# Helical ambiguities

There seems to be a mistaken assumption that helical symmetry can be determined if one can generate an ab initio asymmetric reconstruction and then search this for the correct helical symmetry. Please disabuse me of this notion if I am wrong. The problem is that the correct or incorrect helical symmetry has already been locked in when one generates the asymmetric reconstruction, and the asymmetric reconstruction is not unique. That is, just as one can take an ensemble of images and generate different 2D averages from this same ensemble (including one that will look like Albert Einstein), one can generate different 3D volumes from this ensemble with the assignment of different Euler angles and translational parameters to each image. This appears to happen in a stochastic (or non-deterministic) way in cryoSparc, perhaps involving a random number generator at some stage. Thus, we were very impressed when cryoSPARC determined the correct helical symmetry from a data set of helical filaments. But rerunning everything with the same parameters, the correct â€śsolutionâ€ť was not even in the top 20 found. This is obviously because the correct symmetry had been locked into the first asymmetric reconstruction, while an incorrect symmetry had been locked into the second volume. The reason that there is no simple solution to this problem is not a failure of current methods, it is simply a mathematical ambiguity such that there are multiple solutions that are indistinguishable (in terms of residuals, etc.) at some finite resolution. However, only one of these solutions will show correct features at higher resolution, and that is what makes them distinguishable. It is like finding A and B when all one knows is that A+B=17. There is no unique solution.

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Hello @egelman,

Thank you for the post! Definitely cryoSPARCâ€™s ab-initio and refinement algorithms are susceptible to this fundamental limitation when reconstructing helical lattices. Fully a-priori helical reconstruction without symmetry knowledge is experimental and empirically can work in some cases (as you mentioned) but canâ€™t be guaranteed to work in general. Incorrect solutions can be converged to both in ab-initio reconstruction and refinement. In the EMPIAR-10031 case study, we presented our recommended workflow of asymmetric ab-initio / refinement, followed by symmetry determination, as an example of a workflow that weâ€™ve seen to work on some datasets, but this does not work generally for all datasets for the exact reason you have pointed out. Because of this, structures should always be inspected visually before any further processing or analysis is done. And of course there are tools in other software packages that users have found useful for large-scale symmetry determination, e.g. the SPRING packagesâ€™ SegClassReconstruct program (based on determining symmetry from a single 2D class).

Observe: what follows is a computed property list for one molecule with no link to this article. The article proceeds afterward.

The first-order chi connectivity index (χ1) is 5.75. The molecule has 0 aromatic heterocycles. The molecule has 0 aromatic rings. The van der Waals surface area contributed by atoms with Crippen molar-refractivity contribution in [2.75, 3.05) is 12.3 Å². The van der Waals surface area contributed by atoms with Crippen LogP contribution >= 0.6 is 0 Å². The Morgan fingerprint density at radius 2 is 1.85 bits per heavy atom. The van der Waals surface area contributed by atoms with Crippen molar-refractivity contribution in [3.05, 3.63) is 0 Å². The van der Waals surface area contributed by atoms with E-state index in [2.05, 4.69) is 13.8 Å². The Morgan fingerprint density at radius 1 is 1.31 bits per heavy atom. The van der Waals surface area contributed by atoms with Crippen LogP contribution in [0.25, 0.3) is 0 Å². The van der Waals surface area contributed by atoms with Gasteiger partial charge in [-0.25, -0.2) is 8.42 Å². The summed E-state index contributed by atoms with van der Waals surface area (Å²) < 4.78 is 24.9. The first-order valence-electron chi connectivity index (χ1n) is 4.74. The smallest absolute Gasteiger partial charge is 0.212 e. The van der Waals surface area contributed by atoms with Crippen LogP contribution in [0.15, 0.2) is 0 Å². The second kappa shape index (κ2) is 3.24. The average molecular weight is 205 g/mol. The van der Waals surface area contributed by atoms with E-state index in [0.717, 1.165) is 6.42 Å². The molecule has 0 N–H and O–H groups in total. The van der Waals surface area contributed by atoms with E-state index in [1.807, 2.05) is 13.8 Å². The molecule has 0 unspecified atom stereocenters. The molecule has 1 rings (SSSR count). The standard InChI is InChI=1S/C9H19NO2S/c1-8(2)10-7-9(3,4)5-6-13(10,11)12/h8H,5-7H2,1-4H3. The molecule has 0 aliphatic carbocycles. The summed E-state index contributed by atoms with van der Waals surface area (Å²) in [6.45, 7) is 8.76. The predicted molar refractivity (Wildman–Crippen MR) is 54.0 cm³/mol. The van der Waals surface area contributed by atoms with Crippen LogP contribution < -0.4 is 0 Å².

Your comment on run-to-run variability is also behaviour that weâ€™ve seen too â€“ ab-initio and refinement both use random seeds (which can be specified as parameters to each job) to govern density initialization and batch selection, so these seeds can be specified to control all the random choices that the algorithm makes. In practice however, accumulated floating point non-determinism on the GPU can still cause some run-to-run variability even if the same seed is specified.

In our helical processing documentation we have notices for the above issues, and we also include some suggestions for parameters of either job that tend to generally help (e.g. in ab-initio, forcing the use of high-resolution information early on sometimes produces better results). Most of these are highlighted in the guide page titled Helical Symmetry in cryoSPARC, but these are mainly suggestions that weâ€™ve seen to help in our limited experimentation so far.

Best,
Michael